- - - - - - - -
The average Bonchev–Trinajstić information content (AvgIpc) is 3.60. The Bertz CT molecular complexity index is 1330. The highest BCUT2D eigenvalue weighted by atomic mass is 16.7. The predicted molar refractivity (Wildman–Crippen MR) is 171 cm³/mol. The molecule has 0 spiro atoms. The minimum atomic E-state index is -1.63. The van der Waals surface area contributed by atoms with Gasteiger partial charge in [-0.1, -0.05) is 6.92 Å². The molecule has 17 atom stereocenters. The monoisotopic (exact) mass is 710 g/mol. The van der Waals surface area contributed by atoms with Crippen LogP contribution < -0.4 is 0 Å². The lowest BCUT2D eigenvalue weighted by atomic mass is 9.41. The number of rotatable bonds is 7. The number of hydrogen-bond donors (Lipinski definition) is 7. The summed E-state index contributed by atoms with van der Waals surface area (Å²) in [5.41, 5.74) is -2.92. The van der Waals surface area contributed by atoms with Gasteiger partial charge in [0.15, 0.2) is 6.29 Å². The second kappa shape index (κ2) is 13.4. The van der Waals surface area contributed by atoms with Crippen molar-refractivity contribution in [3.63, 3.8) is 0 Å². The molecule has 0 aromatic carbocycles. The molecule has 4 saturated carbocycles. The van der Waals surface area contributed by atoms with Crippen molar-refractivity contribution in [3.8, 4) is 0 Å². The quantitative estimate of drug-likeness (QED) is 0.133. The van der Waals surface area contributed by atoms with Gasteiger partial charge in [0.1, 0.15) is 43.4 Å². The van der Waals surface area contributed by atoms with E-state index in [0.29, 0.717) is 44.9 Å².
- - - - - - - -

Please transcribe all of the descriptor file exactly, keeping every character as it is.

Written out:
The average Bonchev–Trinajstić information content (AvgIpc) is 3.60. The Bertz CT molecular complexity index is 1330. The highest BCUT2D eigenvalue weighted by atomic mass is 16.7. The predicted molar refractivity (Wildman–Crippen MR) is 171 cm³/mol. The molecule has 0 spiro atoms. The minimum atomic E-state index is -1.63. The van der Waals surface area contributed by atoms with Gasteiger partial charge in [-0.1, -0.05) is 6.92 Å². The molecule has 17 atom stereocenters. The monoisotopic (exact) mass is 710 g/mol. The van der Waals surface area contributed by atoms with Crippen LogP contribution < -0.4 is 0 Å². The lowest BCUT2D eigenvalue weighted by atomic mass is 9.41. The number of rotatable bonds is 7. The number of hydrogen-bond donors (Lipinski definition) is 7. The summed E-state index contributed by atoms with van der Waals surface area (Å²) in [5.41, 5.74) is -2.92. The van der Waals surface area contributed by atoms with Gasteiger partial charge in [0.15, 0.2) is 6.29 Å². The second kappa shape index (κ2) is 13.4. The van der Waals surface area contributed by atoms with Crippen molar-refractivity contribution in [3.63, 3.8) is 0 Å². The molecule has 0 aromatic carbocycles. The molecule has 4 saturated carbocycles. The van der Waals surface area contributed by atoms with Crippen molar-refractivity contribution in [3.8, 4) is 0 Å². The quantitative estimate of drug-likeness (QED) is 0.133. The van der Waals surface area contributed by atoms with Gasteiger partial charge in [0.1, 0.15) is 43.4 Å². The van der Waals surface area contributed by atoms with E-state index in [0.29, 0.717) is 44.9 Å².